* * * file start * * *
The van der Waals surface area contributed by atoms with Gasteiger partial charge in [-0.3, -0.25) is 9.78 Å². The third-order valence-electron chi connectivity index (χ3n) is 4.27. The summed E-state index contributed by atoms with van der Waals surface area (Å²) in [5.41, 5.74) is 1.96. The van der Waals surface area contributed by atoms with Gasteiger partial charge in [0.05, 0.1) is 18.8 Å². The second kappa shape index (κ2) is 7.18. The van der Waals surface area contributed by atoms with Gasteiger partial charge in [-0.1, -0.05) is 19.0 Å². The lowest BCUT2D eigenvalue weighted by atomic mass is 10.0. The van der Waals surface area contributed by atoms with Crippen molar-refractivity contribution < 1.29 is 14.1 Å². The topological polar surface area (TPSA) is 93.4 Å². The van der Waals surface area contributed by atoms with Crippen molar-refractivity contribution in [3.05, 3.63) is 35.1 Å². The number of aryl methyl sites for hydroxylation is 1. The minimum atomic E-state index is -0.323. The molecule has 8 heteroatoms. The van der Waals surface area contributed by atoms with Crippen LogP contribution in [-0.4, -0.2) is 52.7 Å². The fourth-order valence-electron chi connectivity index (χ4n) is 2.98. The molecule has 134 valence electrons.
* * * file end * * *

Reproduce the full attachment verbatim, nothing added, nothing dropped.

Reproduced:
The van der Waals surface area contributed by atoms with Gasteiger partial charge in [-0.3, -0.25) is 9.78 Å². The third-order valence-electron chi connectivity index (χ3n) is 4.27. The summed E-state index contributed by atoms with van der Waals surface area (Å²) in [5.41, 5.74) is 1.96. The van der Waals surface area contributed by atoms with Gasteiger partial charge in [0.05, 0.1) is 18.8 Å². The second kappa shape index (κ2) is 7.18. The van der Waals surface area contributed by atoms with Gasteiger partial charge in [-0.1, -0.05) is 19.0 Å². The lowest BCUT2D eigenvalue weighted by atomic mass is 10.0. The van der Waals surface area contributed by atoms with Crippen molar-refractivity contribution < 1.29 is 14.1 Å². The topological polar surface area (TPSA) is 93.4 Å². The van der Waals surface area contributed by atoms with Crippen molar-refractivity contribution in [3.05, 3.63) is 35.1 Å². The number of aryl methyl sites for hydroxylation is 1. The minimum atomic E-state index is -0.323. The molecule has 8 heteroatoms. The van der Waals surface area contributed by atoms with Crippen LogP contribution in [-0.4, -0.2) is 52.7 Å². The fourth-order valence-electron chi connectivity index (χ4n) is 2.98. The molecule has 134 valence electrons.